POEMS BY MICHAEL LONGLEY

Time period: 1966-1972

Poet: Michael Longley

Permanent URL: http://pid.emory.edu/ark:/25593/17m8g

Sources: Michael Longley papers, 1960-2000 ; James Simmons papers, 1945-1996 ; Frank Ormsby papers, circa 1967-2004


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TO THE POETS

The dying fall, the death spasm,

Last words and catechism -

These are the ways we spend our breath,

The epitaphs we lie beneath -

Silent departures going with

The nose flute and the penis sheath.


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MOUNTAIN SWIM

Hill top and valley floor we sway between,

Our bodies sustained as by a hammock,

Our nakedness water stretched on a stone,

One with the shepherd's distant whistle,

The hawk lifted on its thremal, the hare

Asleep in its excrement like a child.


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A NATIVITY

Dog

He will be welcome to

His place in the manger -

Anaesthetist and surgeon

Muffling the child's cries

And biting through the cord

That joins God to Mary.

She-goat

A protective midwife -

She roots out with her horns

A sour cake from the straw

And, jaws grinding sideways,

Devours the afterbirth

Of the child of heaven

Bullocks

They will make a present

Of their empty purses -

Their perfected music

An interval between

The man with the scissors

And the man with the knife.

Bul Chaffinch

Slipped in by an old master

At the edge of the picture -

An idea in Mary's head,

A splash of colour -

Thistle-tweaker, theologian,

Easter-of-thorns.


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MISCARRIAGE

A stunned cabin boy

Steering your ship to the bottom,

A flayed finger

Attached almost to the palm of her hand,

A tea leaf

Washed form the rim of her cup,

Unembraceable, indisposable,

My son or my daughter.


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THE NORTH

There are no landmarks round here,

Only immeasurable shifts

Of the snow, frozen eddies

To guide us home. Snow and ice

Turn us into Eskimos.

(Spoors vanishing between wing

Tips symmetrically printed)

We die walking in circles.

Art is in miniature,

Carved on what can't be eaten.


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LARES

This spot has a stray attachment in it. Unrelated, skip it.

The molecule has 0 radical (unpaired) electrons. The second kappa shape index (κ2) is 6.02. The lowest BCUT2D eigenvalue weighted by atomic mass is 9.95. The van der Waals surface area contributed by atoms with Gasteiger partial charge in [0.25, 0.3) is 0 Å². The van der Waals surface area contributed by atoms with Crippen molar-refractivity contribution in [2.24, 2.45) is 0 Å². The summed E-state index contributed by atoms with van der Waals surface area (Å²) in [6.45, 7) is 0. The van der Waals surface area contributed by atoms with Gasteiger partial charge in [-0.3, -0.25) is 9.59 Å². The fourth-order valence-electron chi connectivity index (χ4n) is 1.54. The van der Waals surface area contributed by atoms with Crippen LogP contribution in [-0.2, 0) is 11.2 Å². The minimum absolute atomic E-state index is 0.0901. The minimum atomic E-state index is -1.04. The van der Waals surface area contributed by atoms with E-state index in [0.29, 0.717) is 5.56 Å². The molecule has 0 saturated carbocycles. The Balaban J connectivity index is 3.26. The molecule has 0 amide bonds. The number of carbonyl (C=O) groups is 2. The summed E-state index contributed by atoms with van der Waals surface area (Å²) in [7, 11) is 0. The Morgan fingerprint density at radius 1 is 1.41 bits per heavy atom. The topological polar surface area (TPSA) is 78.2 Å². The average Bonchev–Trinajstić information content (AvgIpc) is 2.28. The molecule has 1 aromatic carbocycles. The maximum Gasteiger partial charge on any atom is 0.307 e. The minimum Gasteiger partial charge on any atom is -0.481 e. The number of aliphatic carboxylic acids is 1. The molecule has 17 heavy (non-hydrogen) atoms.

Farls

Cut with a cross, they are propped

Before the fire. It will take

Mug after mug of stewed tea,

Inches of butter to ease

Christ's sojourn in a broken

Oatmeal farl down your throat.

Bridget

Her rush cross over the door

Brings Bridget the cowherd home,

Milk to the dandelion,

Bread to the doorstep, the sun's

Reflection under her foot

Like a stone skimmed on water.

Furrows

My arm supporting your spine

I lay you out beneath me

Until it is your knuckles,

The small bones of foot and hand

Strewing a field where the plough

Swerves and my horses stumble.

Beds

The livestock in the yard first,

Then cattle in the field

But especially the bees

Shall watch our eyelids lower,

Petal and sod folding back

To make our beds lazy-beds.

Neighbours

Your hand in mine as you sleep

Makes my hand a bad neighbour

Who is moving through stable

And byre, or beside the well

Stooping to skim from your milk

The cream, the dew from your fields.

Patrick

As though it were Christ's ankle

He stoops to soothe in his hand

The stone's underside, whose spine's

That ridge of first potatoes,

Whose face the duckweed spreading

On a perfect reflection.


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CARAVAN

A rickety chimney suggests

The diminutive stove,

Children perhaps, the pots

And pans adding up to love -

So much concentrated under

The low roof, the windows

Shuttered against snow and wind,

That you would be magnified

(If you were there) by the dark,

Wearing it like an apron

And revolving in your hands

As weather in a glass dome,

The blizzard, the day beyond

And - tiny, barely in focus -

Me disappearing out of view

On probably the only horse,

Cantering off to the right

To collect the week's groceries,

Or to be gone for good

Having drawn across my eyes

Like a curtain all that light

And the snow, my history

Stiffening with the tea towels

Hung outside the door to dry.

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